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Americans fear having their identities “stolen” by cybercriminals more than they do becoming victims of a terror attack, getting mugged or having their homes burglarized, according to a new survey released by Gallup, a polling firm.

Stopping Identity Theft: 10 Easy Steps to Security

Identity theft is a crime in which an attacker/hacker obtains your personal information, such as Social Security, credit cards numbers or driver’s license numbers etc. The attacker/thief can use your personal information to obtain credit, merchandise, and services in your name which will ruin your credit and may even create a criminal record.

An identity thief can be any stranger who steals your personnel information or may be someone posing as a bank representative (social engineering) to get your personal information over the internet.
The problem is you may not realize that you have been victimized by identity theft until you receive your statement. That’ why it is important to have some check in place which will tip off that you might have been victim of identity theft until it is too late. As the saying goes “trust but verify”.

10 million Americans fell victim to identity theft last year (08) alone. In a recent story from the Dayton Daily News, the Better Business Bureau’s John North noted that some criminals are using text messages when hunting for consumers’ credit information. The practice, which has been dubbed “smishing”, combines text messaging and the practice of “phishing

Identity Theft Tip Off:
Sacramento county detective Sean Smith told how to detect credit card fraud and potential identity theft by looking for a cheap transaction on your statement.
He said some thieves will charge $1 on a credit card to test whether the card is active. The detective told viewers that’s a red flag that’s something suspicious is going on with your account, and you need to call the credit card company immediately.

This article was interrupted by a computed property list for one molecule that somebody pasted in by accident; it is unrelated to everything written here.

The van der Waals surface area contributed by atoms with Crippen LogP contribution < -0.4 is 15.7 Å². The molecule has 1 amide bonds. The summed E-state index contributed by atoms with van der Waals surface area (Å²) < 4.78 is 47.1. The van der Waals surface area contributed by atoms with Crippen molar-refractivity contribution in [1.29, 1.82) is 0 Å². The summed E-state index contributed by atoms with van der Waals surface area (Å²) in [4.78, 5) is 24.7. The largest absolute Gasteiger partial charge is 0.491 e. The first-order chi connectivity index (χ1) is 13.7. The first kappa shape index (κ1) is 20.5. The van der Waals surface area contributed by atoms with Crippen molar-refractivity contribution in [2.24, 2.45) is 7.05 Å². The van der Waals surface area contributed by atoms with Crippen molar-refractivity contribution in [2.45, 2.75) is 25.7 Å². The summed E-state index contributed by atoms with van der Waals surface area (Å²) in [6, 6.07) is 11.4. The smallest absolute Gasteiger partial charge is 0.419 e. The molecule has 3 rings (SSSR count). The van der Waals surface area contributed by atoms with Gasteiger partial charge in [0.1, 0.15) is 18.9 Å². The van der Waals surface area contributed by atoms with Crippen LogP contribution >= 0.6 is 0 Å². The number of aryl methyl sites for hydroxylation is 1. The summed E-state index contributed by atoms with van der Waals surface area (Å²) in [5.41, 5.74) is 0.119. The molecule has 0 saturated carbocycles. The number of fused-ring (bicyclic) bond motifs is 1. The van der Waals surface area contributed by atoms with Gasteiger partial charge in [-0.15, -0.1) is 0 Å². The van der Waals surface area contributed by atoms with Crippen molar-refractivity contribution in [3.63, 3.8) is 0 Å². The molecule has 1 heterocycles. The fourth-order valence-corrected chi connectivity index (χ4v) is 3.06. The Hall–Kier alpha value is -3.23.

Identity Theft Victims:
If you are the victim of identity theft, file a police report and take the following steps:

Notify the Credit Bureaus
Contact the fraud departments of any of the three major credit bureaus to
place a fraud alert on your credit file.

TransUnion: 1-800-680-7289; www.transunion.com; Fraud Victim Assistance
Division, P.O. Box 6790, Fullerton, CA 92834-6790

Equifax: 1-888-766-0008; www.equifax.com; P.O. Box 740241, Atlanta, GA 30374-0241

Experian: 1-888-EXPERIAN (397-3742); www.experian.com; P.O. Box 9532, Allen, TX 75013

After cleaning your records from identity theft incident, check credit report periodically to make sure no new activity has occurred.

Identity Theft Consequences:
Consequences of identity theft can be serious. Your credit history can be ruined, a loan could be denied because of a negative credit report, you could even be arrested for crimes you didn’t commit because someone has been using your identity.

Identity Theft Countermeasures:

  • Check your credit card, medical and bank statements regularly, even weekly, to look for any unusual activity or any charges on your card that you didn’t make.

  • Before throwing any document out that contains your personal information, you need to shred the document. Cross-cuts shredder is recommended.

  • Do not carry your Social Security card in your wallet.

  • Only carry the credit card you may be using on the trip.

  • Do not give personnel information unless you can verify the person.

  • Avoid business online, unless the site is secure meaning your data is encrypted during the transaction.

  • Close the accounts that you know or believe have been tampered with or opened fraudulently.

  • Place a freeze on your credit report.
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